The study by K. Hilbert et al. used fMRI to investigate the influence of stimulus modality on neural fear processing in dental phobia, which enlarges our knowledge about neural correlates of phobias. The paper by N. Jaworska et al. assessed cortical thickness using high resolution MRI in patients with varying ages of MDD onset and trauma history. Their findings demonstrate that anatomical brain deficits can be expressed differently in relation to age of onset of depression and the presence of childhood trauma. The paper by B. E. Depue et al. used MRI to determine whether comorbid posttraumatic stress disorder (PTSD) and mild traumatic brain injury (mTBI) are characterized by altered brain structure in the same regions as has been observed when PTSD or TBI is present without the other condition using both voxel-based morphometry and surface-based morphometry. These are highly comorbid conditions, and thus this study addresses an important clinical question. Their findings suggest that alterations in brain anatomy in veterans with comorbid PTSD/mTBI are associated with both cognitive deficits and trauma symptoms related to PTSD. The study by C. Qiu et al. used diffusion tensor imaging (DTI) to characterize white-matter microstructural changes in patients with social anxiety disorder (SAD) and to describe their relationship to the severity of psychological symptoms. The study by H.-J. Li et al. employed a new index-surface-based regional homogeneity (ReHo) to analyze resting fMRI data in MDD patients, which may provide a new useful index to explore the pathophysiological mechanism of MDD. The paper by M. H. Serpa et al. evaluated the diagnostic performance of a neuroanatomical pattern classification method for discriminating psychotic MDD, bipolar I disorder (BD-I), and healthy controls using patients early in the course of illness. Though the findings are negative, perhaps related to the smaller sample size, this paper illustrates a very promising method for combining structural MRI data with other indices to characterize and differentiate individuals with mood disorders. The study by A. Sekiguchi et al. examined the white-matter integrity in 25 subjects 1 year after a Japanese earthquake to clarify the long-term effects of the severe psychological trauma on brain white matter. The study showed the potential ability of DTI in predicting the prognosis of physically healthy survivors after severe psychological trauma. Finally, the study by C. N. Kuswanto et al. examined the relationship between the GRIN2B gene and cerebral white-matter changes in BD, which is an example of an important line of work investigating relations between neuroimaging findings and genetic factors. Their findings enhance our understanding of the link between dysregulated glutamatergic neurotransmission and neuroimaging endophenotypes in BD.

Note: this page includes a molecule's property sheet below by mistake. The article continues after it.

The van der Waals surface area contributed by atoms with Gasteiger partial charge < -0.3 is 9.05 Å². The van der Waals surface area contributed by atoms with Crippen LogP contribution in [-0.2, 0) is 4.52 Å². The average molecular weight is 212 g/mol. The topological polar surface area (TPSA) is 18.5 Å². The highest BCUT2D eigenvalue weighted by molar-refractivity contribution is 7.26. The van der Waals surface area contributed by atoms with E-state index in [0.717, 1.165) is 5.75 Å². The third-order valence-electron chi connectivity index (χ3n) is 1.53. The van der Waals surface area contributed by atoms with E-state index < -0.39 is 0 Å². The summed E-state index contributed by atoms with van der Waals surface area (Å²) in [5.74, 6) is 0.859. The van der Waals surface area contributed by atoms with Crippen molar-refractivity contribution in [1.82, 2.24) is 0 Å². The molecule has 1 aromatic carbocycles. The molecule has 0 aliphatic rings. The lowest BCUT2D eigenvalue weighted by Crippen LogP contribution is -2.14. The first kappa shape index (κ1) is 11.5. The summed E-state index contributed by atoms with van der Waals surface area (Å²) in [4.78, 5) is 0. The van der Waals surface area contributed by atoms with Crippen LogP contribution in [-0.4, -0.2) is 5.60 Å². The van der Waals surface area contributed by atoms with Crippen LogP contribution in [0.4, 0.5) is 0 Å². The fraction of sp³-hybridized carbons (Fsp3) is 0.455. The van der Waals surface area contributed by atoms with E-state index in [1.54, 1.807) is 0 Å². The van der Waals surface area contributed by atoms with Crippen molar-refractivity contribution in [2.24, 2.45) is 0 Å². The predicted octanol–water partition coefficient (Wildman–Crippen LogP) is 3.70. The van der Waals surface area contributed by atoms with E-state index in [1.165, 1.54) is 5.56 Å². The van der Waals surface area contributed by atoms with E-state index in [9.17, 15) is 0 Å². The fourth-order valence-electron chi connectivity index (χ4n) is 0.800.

In summary, the papers in this series highlight several important research strategies that are making it increasingly evident that the neuroimaging findings are of translational value for psychiatry. The results from these psychiatric neuroimaging studies not only help us to understand the pathogenesis of the mood and anxiety disorders but also show great potential to provide urgently needed objective biomarkers for clinical diagnosis and evaluation. Ultimately, psychiatric imaging may play an important role not only in differential diagnosis but also in monitoring the effects of therapeutic intervention on brain to advance drug discovery and clinical practice in the long run.

Su Lui

Qiyong Gong

Yong He

Georg Northoff

John A. Sweeney